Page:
Healthcare resource utilisation and mortality outcomes in international migrants to the UK: analysis protocol for a linked population-based cohort study using Clinical Practice Research Datalink (CPRD), Hospital Episode Statistics (HES) and the Office for National Statistics (ONS)
Pathak N., Patel P., Burns R., Haim L., Zhang CX., Boukari Y., Gonzales-Izquierdo A., Mathur R., Minassian C., Pitman A., Denaxas S., Hemingway H., Hayward A., Sonnenberg P., Aldridge RW.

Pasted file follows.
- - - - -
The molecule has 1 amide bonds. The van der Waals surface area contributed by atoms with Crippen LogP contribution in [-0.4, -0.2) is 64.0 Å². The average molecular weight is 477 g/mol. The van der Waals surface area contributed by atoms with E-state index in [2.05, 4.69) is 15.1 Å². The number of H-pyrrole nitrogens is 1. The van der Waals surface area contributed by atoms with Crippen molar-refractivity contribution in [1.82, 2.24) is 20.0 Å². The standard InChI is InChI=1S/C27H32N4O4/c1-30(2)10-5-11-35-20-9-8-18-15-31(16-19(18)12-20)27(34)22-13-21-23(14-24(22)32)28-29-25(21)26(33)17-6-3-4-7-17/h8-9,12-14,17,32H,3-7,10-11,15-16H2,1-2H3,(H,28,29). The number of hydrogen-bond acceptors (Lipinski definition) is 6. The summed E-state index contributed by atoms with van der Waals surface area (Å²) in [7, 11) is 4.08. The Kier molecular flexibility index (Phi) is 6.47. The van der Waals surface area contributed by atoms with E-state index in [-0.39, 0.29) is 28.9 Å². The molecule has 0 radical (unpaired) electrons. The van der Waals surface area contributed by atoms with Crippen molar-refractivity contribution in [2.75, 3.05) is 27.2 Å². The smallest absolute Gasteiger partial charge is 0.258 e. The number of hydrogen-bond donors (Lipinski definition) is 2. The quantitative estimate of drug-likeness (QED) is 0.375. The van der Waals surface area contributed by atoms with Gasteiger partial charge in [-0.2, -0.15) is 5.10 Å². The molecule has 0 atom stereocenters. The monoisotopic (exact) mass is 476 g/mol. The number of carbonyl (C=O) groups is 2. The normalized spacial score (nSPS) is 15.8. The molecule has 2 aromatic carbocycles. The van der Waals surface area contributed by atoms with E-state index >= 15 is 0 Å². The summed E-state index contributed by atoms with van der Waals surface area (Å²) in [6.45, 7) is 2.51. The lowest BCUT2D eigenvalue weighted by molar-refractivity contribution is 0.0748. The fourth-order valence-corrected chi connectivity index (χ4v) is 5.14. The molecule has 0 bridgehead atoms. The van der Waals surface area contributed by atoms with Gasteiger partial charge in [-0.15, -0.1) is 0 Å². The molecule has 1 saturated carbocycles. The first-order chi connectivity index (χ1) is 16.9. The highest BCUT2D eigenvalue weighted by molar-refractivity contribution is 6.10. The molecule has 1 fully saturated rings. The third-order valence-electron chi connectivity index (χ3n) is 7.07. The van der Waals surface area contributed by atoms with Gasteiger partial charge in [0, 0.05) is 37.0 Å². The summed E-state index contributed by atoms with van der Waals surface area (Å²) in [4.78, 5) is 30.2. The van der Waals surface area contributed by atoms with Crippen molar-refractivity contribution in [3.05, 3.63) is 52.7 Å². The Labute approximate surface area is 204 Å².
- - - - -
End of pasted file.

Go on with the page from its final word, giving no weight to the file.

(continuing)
An estimated 14.2% (9.34 million people) of people living in the UK in 2019 were international migrants. Despite this, there are no large-scale national studies of their healthcare resource utilisation and little is known about how migrants access and use healthcare services. One ongoing study of migration health in the UK, the Million Migrants study, links electronic health records (EHRs) from hospital-based data, national death records and Public Health England migrant and refugee data. However, the Million Migrants study cannot provide a complete picture of migration health resource utilisation as it lacks data on migrants from Europe and utilisation of primary care for all international migrants. Our study seeks to address this limitation by using primary care EHR data linked to hospital-based EHRs and national death records. Our study is split into a feasibility study and a main study. The feasibility study will assess the validity of a migration phenotype, a transparent reproducible algorithm using clinical terminology codes to determine migration status in Clinical Practice Research Datalink (CPRD), the largest UK primary care EHR. If the migration phenotype is found to be valid, the main study will involve using the phenotype in the linked dataset to describe primary care and hospital-based healthcare resource utilisation and mortality in migrants compared to non-migrants. All outcomes will be explored according to sub-conditions identified as research priorities through patient and public involvement, including preventable causes of inpatient admission, sexual and reproductive health conditions/interventions and mental health conditions. The results will generate evidence to inform policies that aim to improve migration health and universal health coverage.